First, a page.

Are you ready!! An excellent article from LOBO USA

Knowledge is Life
If our most recent study of Lancair accidents tells us anything, it demonstrates that GA pilots—and especially Lancair pilots—need to reexamine our understanding of our aircraft, the environment we fly in and ourselves, with an eye toward raising the bar and furthering our knowledge in all these areas. Do not be content to just kick the tires and light the fires and have a good day of flying. Accept the idea that at any time the engine could quit, the landing gear could remain in the well or the weather could worsen. What are you going to do in that event? I urge you to follow Col. Glenn’s example (and FAR requirements) and know everything necessary to complete the mission safely. Study the POH, review FAA literature, attend FAAST safety seminars and LOBO Landings for more training specific to your operations.
Over twenty years ago I wrote an article about emergency landing procedures which was  published in the American Bonanza Society Magazine. It referenced the Bonanza training guide and T-34B NATOPS Manual for technical details. The article showed how it’s possible to experience an engine failure and glide to a successful landing on a runway or other suitable site within your glide range distance. The Lancair fleet of aircraft have excellent glide characteristics (for example: the IVP has a glide ratio of nearly 20:1 and the Evolution 18:1) IF THE AIRCRAFT IS FLOWN PROPERLY!
Here are a few thoughts to consider when experiencing an engine failure:
1.Remain calm! It does no good to cry like a baby or get old-timer’s syndrome at this moment. At the end of this event your passengers will either believe you were Chuck Yeager with nerves of steel or Bozo the Clown.
3.Maintain control of the aircraft! The aircraft will fly fine without power—it is now a very expensive glider. LOSING CONTROL IS BAD—DO NOT STALL!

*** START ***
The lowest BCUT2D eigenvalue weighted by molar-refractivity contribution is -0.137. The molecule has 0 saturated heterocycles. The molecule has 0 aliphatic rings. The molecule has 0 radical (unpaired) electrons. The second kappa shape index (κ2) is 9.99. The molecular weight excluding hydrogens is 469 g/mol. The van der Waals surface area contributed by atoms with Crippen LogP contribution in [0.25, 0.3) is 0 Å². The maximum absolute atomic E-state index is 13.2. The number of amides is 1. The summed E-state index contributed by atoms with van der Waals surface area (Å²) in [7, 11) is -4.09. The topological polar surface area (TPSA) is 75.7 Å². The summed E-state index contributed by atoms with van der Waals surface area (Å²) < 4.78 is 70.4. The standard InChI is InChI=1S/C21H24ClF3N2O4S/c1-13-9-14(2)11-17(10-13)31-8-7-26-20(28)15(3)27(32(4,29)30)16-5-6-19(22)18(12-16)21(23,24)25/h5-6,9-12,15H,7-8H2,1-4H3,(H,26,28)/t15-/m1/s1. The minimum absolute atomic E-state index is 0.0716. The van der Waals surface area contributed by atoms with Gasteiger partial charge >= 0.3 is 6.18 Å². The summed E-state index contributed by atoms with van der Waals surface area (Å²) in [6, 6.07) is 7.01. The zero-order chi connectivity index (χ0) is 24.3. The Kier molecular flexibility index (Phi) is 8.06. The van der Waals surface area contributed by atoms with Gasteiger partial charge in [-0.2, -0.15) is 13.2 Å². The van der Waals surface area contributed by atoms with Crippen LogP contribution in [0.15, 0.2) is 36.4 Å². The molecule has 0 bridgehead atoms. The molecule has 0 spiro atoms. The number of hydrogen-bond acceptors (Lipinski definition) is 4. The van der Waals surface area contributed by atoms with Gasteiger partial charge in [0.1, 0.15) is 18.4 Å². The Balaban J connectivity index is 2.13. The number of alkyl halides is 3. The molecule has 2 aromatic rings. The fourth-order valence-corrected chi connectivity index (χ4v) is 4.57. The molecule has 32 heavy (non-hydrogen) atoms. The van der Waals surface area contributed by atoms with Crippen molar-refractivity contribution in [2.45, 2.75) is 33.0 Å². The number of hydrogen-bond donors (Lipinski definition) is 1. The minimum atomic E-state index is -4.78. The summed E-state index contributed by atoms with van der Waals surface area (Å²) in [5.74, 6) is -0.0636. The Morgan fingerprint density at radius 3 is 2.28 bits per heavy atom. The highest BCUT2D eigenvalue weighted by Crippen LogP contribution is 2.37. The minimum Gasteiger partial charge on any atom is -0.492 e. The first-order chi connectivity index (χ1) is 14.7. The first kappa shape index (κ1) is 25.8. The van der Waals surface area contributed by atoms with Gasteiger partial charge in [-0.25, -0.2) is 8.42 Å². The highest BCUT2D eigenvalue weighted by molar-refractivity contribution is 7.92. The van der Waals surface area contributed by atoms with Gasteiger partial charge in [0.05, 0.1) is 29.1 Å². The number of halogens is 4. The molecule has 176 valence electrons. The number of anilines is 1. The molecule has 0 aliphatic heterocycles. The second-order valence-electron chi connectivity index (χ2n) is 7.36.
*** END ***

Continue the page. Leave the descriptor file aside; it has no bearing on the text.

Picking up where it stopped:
4.Maintain altitude if you are above best glide speed (110 KIAS in the Evo or 120 KIAS in the IVP and Legacy or 100Kts for our L320/360) until you reach best glide speed—then maintain best glide speed. This is precious energy do not give it away! Reduce drag—gear up, flaps up, feather the propeller if possible.  If you cannot feather the prop pull the control all the way aft to high pitch (low RPM) position. Keep the gear and flaps up and prop feathered/set to full high pitch until you are ready to land.
5.Turn to nearest airport or other suitable landing site. Assuming you’ve maintained a modicum of situational awareness and know where the hell you are, you should already know where that is. If not, press the NRST button on your GPS. Do not accept ATC vectors away from your chosen landing; the controller is not going to be with you at the landing site.
6.Attempt a restart if you have time and believe the engine might be capable of running. If not secure all fuel sources. Turn off all electrical sources—to eliminate any source of sparks—after putting the gear and flaps down in the pattern.
7.Fly to and arrive overhead the airport, then spiral down in a medium banked turn. Plan to arrive at high and low key positions at the correct airspeed as you were taught.
8.Maintain control of the aircraft! The aircraft will fly fine without power—it is now a very expensive glider. LOSING CONTROL IS BAD—DO NOT STALL!
9.Many engine out approaches end with a stall close to the chosen landing site because the pilot either ran out of energy before the touchdown zone and tried to extend the glide, got too steep in the turn to final and stalled or overshot the landing zone and stalled off the end. The best way to avoid this phenomenon is to practice—a lot!
10.Land smoothly on the runway. Do not expect your significant other to get back in the airplane any time soon if you screw this up.
Except for the engine and propeller comments—the rest is straight out of the glider pilots handbook.
Remember: One day you will be a glider pilot. Are you ready?